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Hurkyl

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Mentallic

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You've managed to change my ideas on this paper from "majorly screwed up" to "some pretty cool stuff"

Where do the integers switch from positive to negative? In our accustomed number system, zero is basically the turning point, but for this system in my eyes it seems to be 1/0 which suggests there is no switch, but a grey fuzzy area of [tex]+\infty \rightarrow -\infty[/tex] ??a new method for ordering the integers, from which we get Z =

[0, 1, 2, ...,−2,−1]

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arildno

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Sure enough, it just seemed extremely amateurish at first glance not the least the initial discussion concerning the "correctness" of the 18th century view, which they seemed to espouse.What matters is if the results derived in the paper are useful. I mean, when Dirac wrote in his book: "principles of quantum mechanics" that the derivative of Log(x) should contain a term proportional to a so-called "delta function" that he had just invented out of thin air a few pages back, was complete nonsense too. The whole notion of a delta function in the way he explained it, was inconsistent in the first place.

If they had said that they had been INSPIRED by that view to construct a new number system, rather than pushing for its "correctness", I would have been less suspicious of it.

I haven't bothered to look much further into it, I'll admit.

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I think "amateurish" is apt. It seems clear neither author is a mathematician. But (unlike most papers with that characteristic) this seems to have some good content. Maybe what they need is a mathematician (or mathematics student) to take their material and write it in a more acceptable form. Maybe with some other notation... replace the new [tex]\Sigma_a^b \;f(n)[/tex] with [tex]{\mathbb{S}}_a^b \;f(n)[/tex] or [tex]{\oplus}_a^b \;f(n)[/tex] and something similar for the new limitSure enough, it just seemed extremely amateurish at first glance.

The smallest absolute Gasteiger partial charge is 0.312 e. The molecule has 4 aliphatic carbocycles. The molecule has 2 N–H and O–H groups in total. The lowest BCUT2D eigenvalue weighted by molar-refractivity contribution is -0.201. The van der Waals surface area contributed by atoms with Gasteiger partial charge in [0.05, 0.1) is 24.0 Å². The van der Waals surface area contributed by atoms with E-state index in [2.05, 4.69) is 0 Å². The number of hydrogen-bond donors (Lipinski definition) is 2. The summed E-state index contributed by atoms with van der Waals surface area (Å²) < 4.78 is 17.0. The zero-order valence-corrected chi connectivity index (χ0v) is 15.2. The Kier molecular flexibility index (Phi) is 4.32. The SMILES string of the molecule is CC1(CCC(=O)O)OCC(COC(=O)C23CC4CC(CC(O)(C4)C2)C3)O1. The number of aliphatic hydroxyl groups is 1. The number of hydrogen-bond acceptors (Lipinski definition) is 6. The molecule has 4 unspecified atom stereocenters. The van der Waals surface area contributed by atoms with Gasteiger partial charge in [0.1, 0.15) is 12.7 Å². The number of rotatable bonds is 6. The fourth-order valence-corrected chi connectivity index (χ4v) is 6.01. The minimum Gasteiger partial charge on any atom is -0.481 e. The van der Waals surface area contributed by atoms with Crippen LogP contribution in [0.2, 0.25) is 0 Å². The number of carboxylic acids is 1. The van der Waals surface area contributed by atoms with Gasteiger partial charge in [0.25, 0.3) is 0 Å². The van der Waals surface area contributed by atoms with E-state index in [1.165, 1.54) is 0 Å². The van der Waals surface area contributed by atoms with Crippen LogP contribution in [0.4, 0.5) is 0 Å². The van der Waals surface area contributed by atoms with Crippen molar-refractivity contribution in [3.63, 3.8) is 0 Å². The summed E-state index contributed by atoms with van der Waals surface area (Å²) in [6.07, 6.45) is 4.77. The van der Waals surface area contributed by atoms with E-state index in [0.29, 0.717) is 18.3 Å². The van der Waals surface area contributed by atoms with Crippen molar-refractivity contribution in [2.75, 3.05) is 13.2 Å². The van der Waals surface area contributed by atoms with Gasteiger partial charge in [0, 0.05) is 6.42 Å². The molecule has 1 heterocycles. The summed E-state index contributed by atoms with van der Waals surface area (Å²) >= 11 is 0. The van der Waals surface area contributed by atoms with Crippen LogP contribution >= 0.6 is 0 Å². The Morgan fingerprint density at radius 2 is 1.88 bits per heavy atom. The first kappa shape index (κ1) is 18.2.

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I really don't see anything that is unclear about the usual ordering of the integers.However, some properties of negative numbers had been remaining unclear for a long time, in particular, the order relation between positive and negative numbers.

That is, they used the wrong quotation mark in LaTeX, should be ``nothing''”nothing”

Definition 2.5 is nothing but a telescopic sum.

I stopped reading after that.

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CRGreathouse

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I think inexperience ("amateurish" as arildno and g_edgar) + hubris suffice to explain those.Here are some telltale signs of crackpottery:

The paper seems fine to me. I don't know if it's interesting or not, though.

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That's true, I take it back.